How To Untap a Keg With Beer in It: Can You Even Do It?

Can You Untap a Keg With Beer in It?

Anyone who has ever been to a college keg party has seen a keg in action. The hardest part of serving keg beer is consuming the whole thing in a few days and keeping it cool.

Can you untap a keg with beer in it? Yes, you can untap a keg with a beer in it, provided your kegging kit has only CO2 inside. CO2 will prevent any foreign gas from entering and will allow you to tap and retap the keg as you like. No worries, as this will not make your keg beer flat.

The only hindrance in untapping a keg with beer is that it might go flat and ruin the whole experience. This article will teach you how to keep kegs from going flat and how to untap a keg with beer.

How to Untap a Keg

  1. To stop CO2 from leaking out of the detached keg coupler, shut the red gas valve on the regulator.

  2. On the keg coupler, disengage the knob.

  3. To free it from the keg, turn the keg coupler counterclockwise and pull it up.

The Keg Must-Have CO2 in It

As CO2 is produced during fermentation, it is the best gas source for dispensing draft beer. I do not recommend compressed air as a gas supply.

The brewing industry is spending millions of dollars to keep oxygen out of the kegging kit. It is harmful to beer production to add air pressure to the beer keg.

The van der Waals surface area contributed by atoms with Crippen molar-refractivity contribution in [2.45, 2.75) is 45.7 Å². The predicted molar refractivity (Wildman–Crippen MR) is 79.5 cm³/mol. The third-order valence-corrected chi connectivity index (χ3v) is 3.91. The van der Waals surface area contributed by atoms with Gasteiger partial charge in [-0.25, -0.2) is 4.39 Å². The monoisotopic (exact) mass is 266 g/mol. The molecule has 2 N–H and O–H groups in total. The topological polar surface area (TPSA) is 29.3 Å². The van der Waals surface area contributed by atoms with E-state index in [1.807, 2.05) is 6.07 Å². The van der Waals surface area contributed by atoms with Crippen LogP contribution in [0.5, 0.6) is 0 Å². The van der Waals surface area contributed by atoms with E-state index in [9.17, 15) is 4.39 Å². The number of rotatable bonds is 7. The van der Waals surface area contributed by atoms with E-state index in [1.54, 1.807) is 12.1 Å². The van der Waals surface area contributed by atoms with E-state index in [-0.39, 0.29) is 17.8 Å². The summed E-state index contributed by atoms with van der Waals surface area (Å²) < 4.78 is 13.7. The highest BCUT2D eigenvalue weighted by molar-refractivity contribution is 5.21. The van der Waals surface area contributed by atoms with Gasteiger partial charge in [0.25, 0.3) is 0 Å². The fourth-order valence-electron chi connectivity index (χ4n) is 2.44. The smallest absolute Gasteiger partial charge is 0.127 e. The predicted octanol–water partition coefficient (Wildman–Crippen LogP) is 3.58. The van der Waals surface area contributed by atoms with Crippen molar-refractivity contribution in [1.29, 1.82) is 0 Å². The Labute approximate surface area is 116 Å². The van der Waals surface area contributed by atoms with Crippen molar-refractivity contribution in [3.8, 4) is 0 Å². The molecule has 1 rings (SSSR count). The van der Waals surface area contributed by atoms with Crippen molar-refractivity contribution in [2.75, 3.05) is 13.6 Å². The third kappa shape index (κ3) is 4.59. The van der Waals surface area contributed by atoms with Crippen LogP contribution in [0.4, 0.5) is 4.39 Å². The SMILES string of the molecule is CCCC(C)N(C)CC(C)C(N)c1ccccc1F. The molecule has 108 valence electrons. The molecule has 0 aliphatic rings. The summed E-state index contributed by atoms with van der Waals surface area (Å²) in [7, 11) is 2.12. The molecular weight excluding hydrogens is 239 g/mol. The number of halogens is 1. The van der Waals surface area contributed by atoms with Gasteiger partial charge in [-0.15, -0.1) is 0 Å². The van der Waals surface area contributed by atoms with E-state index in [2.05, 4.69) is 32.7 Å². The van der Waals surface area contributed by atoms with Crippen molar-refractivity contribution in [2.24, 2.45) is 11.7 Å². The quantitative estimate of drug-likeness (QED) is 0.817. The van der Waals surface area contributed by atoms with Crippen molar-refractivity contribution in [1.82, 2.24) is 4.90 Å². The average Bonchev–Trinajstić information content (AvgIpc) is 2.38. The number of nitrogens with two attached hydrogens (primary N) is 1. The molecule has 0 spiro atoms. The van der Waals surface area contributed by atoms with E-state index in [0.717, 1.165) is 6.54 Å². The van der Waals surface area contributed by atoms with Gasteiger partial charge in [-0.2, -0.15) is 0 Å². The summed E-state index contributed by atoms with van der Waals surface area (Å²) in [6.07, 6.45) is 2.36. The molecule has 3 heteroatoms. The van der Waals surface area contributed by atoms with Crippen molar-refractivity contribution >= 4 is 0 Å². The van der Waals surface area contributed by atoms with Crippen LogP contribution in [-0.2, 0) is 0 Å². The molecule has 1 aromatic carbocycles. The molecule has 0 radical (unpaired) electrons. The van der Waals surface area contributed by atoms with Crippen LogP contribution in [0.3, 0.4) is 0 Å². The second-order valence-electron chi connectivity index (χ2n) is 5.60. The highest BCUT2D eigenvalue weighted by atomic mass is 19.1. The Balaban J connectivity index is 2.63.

Air compressors are washed, and the compressor oil mixes with the air. The results are that the beer scent and taste are off.

Pressure should be set via a pressure gauge that uses PSI to release the correct volume of gas into the keg. A steady PSI keeps the beer completely carbonated by retaining the CO2. It dissolves in the beer and cannot escape from the keg.

It takes roughly 1⁄4 lb of CO2 to dispense 1⁄4 barrel of beer, while it takes 1⁄2 lb of CO2 to dispense a 1⁄2 beer barrel. As a general rule of thumb, you can dispense 18-20 1⁄4 barrels or 9-10 1⁄2 barrels in a 5 lb CO2 cylinder.

Correct Pressure for CO2 Regulator

Always consult with the draft technician about setting the regulator pressure. For most domestic breweries, the recommended CO2 pressure for a keg refrigerator at 38°F is 12-14 lbs.

The degree of carbonation that the breweries specify will preserve this pressure. If the alcohol is dispensed under very little pressure, the CO2 absorbed in the beer can burst out over time.

However, do not dispense beer under so much pressure. It will lead to more CO2 in the beer. The result will show up over time in the form of foamy beer servings.

Tips for Maintaining Pressure

  1. Open Gas Cylinder – Be sure to lock the brass shut-off valve on the regulator, then open the valve on the gas cylinder.

  2. Fine-Tune Adjustment Nut and Screw – Rotate the nut counterclockwise. After doing so, loosen the regulator adjustment nut until the screw becomes free. Now, turn the adjustment screw clockwise with a flat head screwdriver but only until you see the desired pressure on the output pressure gauge. Set the regulator to 12 PSI.